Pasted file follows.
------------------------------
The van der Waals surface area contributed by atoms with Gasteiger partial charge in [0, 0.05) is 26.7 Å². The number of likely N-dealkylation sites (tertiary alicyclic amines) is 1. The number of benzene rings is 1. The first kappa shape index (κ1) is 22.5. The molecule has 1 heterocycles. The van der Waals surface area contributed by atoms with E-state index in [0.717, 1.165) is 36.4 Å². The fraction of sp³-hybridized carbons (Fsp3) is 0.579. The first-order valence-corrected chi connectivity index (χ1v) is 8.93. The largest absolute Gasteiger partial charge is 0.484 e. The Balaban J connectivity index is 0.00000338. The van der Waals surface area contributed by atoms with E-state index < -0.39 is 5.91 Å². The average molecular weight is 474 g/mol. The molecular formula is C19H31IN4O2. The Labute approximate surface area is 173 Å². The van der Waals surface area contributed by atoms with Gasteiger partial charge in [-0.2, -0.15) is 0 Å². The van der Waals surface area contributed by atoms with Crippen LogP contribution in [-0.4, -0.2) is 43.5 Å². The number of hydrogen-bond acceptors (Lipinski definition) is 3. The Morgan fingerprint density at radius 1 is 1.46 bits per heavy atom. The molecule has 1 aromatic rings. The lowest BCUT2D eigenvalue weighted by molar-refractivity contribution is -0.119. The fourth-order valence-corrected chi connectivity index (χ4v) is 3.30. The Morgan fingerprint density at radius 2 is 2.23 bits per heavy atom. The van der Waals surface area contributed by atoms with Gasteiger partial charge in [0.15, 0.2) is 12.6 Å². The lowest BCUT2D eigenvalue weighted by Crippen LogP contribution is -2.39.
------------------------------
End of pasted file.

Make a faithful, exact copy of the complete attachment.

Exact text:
The van der Waals surface area contributed by atoms with Gasteiger partial charge in [0, 0.05) is 26.7 Å². The number of likely N-dealkylation sites (tertiary alicyclic amines) is 1. The number of benzene rings is 1. The first kappa shape index (κ1) is 22.5. The molecule has 1 heterocycles. The van der Waals surface area contributed by atoms with E-state index in [0.717, 1.165) is 36.4 Å². The fraction of sp³-hybridized carbons (Fsp3) is 0.579. The first-order valence-corrected chi connectivity index (χ1v) is 8.93. The largest absolute Gasteiger partial charge is 0.484 e. The Balaban J connectivity index is 0.00000338. The van der Waals surface area contributed by atoms with E-state index < -0.39 is 5.91 Å². The average molecular weight is 474 g/mol. The molecular formula is C19H31IN4O2. The Labute approximate surface area is 173 Å². The van der Waals surface area contributed by atoms with Gasteiger partial charge in [-0.2, -0.15) is 0 Å². The van der Waals surface area contributed by atoms with Crippen LogP contribution in [-0.4, -0.2) is 43.5 Å². The number of hydrogen-bond acceptors (Lipinski definition) is 3. The Morgan fingerprint density at radius 1 is 1.46 bits per heavy atom. The molecule has 1 aromatic rings. The lowest BCUT2D eigenvalue weighted by molar-refractivity contribution is -0.119. The fourth-order valence-corrected chi connectivity index (χ4v) is 3.30. The Morgan fingerprint density at radius 2 is 2.23 bits per heavy atom. The van der Waals surface area contributed by atoms with Gasteiger partial charge in [0.15, 0.2) is 12.6 Å². The lowest BCUT2D eigenvalue weighted by Crippen LogP contribution is -2.39.